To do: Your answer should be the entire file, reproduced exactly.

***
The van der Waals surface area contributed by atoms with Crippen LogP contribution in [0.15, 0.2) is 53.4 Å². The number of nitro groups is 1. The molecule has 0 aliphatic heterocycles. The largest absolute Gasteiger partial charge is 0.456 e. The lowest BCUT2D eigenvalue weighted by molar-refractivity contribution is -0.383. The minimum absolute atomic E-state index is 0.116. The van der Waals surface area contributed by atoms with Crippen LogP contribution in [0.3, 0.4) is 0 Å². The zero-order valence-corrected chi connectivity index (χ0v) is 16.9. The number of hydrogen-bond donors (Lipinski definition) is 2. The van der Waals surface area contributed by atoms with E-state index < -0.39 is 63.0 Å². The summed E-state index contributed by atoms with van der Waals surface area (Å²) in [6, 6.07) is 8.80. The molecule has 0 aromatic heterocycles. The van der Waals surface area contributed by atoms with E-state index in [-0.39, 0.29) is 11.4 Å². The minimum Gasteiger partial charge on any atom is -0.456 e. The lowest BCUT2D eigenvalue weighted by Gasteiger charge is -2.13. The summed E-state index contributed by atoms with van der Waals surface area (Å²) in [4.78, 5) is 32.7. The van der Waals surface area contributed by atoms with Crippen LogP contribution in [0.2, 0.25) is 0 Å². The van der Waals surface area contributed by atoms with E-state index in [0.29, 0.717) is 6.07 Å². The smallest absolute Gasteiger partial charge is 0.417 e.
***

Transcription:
The van der Waals surface area contributed by atoms with Crippen LogP contribution in [0.15, 0.2) is 53.4 Å². The number of nitro groups is 1. The molecule has 0 aliphatic heterocycles. The largest absolute Gasteiger partial charge is 0.456 e. The lowest BCUT2D eigenvalue weighted by molar-refractivity contribution is -0.383. The minimum absolute atomic E-state index is 0.116. The van der Waals surface area contributed by atoms with Crippen LogP contribution in [0.3, 0.4) is 0 Å². The zero-order valence-corrected chi connectivity index (χ0v) is 16.9. The number of hydrogen-bond donors (Lipinski definition) is 2. The van der Waals surface area contributed by atoms with E-state index < -0.39 is 63.0 Å². The summed E-state index contributed by atoms with van der Waals surface area (Å²) in [6, 6.07) is 8.80. The molecule has 0 aromatic heterocycles. The van der Waals surface area contributed by atoms with E-state index in [-0.39, 0.29) is 11.4 Å². The minimum Gasteiger partial charge on any atom is -0.456 e. The lowest BCUT2D eigenvalue weighted by Gasteiger charge is -2.13. The summed E-state index contributed by atoms with van der Waals surface area (Å²) in [4.78, 5) is 32.7. The van der Waals surface area contributed by atoms with Crippen LogP contribution in [0.2, 0.25) is 0 Å². The van der Waals surface area contributed by atoms with E-state index in [0.29, 0.717) is 6.07 Å². The smallest absolute Gasteiger partial charge is 0.417 e.